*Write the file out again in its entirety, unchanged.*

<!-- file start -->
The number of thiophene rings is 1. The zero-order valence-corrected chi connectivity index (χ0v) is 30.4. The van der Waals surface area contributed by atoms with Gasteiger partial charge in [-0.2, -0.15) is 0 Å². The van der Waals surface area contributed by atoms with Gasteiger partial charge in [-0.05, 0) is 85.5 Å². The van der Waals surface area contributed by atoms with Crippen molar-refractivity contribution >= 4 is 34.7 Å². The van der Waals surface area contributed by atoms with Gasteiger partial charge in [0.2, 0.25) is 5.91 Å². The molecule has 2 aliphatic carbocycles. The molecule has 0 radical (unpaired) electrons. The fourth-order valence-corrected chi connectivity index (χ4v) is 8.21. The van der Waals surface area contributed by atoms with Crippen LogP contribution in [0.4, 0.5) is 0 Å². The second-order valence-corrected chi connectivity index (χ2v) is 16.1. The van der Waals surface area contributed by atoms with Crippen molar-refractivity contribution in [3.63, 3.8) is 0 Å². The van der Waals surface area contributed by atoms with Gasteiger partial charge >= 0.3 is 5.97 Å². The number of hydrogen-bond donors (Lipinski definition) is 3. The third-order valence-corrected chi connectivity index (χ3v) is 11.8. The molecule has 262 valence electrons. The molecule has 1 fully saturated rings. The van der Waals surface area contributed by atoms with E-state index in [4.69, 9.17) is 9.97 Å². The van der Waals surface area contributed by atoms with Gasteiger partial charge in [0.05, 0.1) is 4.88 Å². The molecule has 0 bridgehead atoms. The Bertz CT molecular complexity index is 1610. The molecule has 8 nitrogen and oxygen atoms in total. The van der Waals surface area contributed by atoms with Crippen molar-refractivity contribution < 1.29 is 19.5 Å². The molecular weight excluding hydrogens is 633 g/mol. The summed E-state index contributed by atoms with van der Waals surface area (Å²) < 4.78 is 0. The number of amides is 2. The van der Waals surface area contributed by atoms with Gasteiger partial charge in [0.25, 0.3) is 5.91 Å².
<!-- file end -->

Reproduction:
The number of thiophene rings is 1. The zero-order valence-corrected chi connectivity index (χ0v) is 30.4. The van der Waals surface area contributed by atoms with Gasteiger partial charge in [-0.2, -0.15) is 0 Å². The van der Waals surface area contributed by atoms with Gasteiger partial charge in [-0.05, 0) is 85.5 Å². The van der Waals surface area contributed by atoms with Crippen molar-refractivity contribution >= 4 is 34.7 Å². The van der Waals surface area contributed by atoms with Gasteiger partial charge in [0.2, 0.25) is 5.91 Å². The molecule has 2 aliphatic carbocycles. The molecule has 0 radical (unpaired) electrons. The fourth-order valence-corrected chi connectivity index (χ4v) is 8.21. The van der Waals surface area contributed by atoms with Crippen LogP contribution in [0.4, 0.5) is 0 Å². The second-order valence-corrected chi connectivity index (χ2v) is 16.1. The van der Waals surface area contributed by atoms with Crippen molar-refractivity contribution in [3.63, 3.8) is 0 Å². The van der Waals surface area contributed by atoms with Gasteiger partial charge >= 0.3 is 5.97 Å². The number of hydrogen-bond donors (Lipinski definition) is 3. The third-order valence-corrected chi connectivity index (χ3v) is 11.8. The molecule has 262 valence electrons. The molecule has 1 fully saturated rings. The van der Waals surface area contributed by atoms with E-state index in [4.69, 9.17) is 9.97 Å². The van der Waals surface area contributed by atoms with Gasteiger partial charge in [0.05, 0.1) is 4.88 Å². The molecule has 0 bridgehead atoms. The Bertz CT molecular complexity index is 1610. The molecule has 8 nitrogen and oxygen atoms in total. The van der Waals surface area contributed by atoms with Crippen molar-refractivity contribution < 1.29 is 19.5 Å². The molecular weight excluding hydrogens is 633 g/mol. The summed E-state index contributed by atoms with van der Waals surface area (Å²) < 4.78 is 0. The number of amides is 2. The van der Waals surface area contributed by atoms with Gasteiger partial charge in [0.25, 0.3) is 5.91 Å².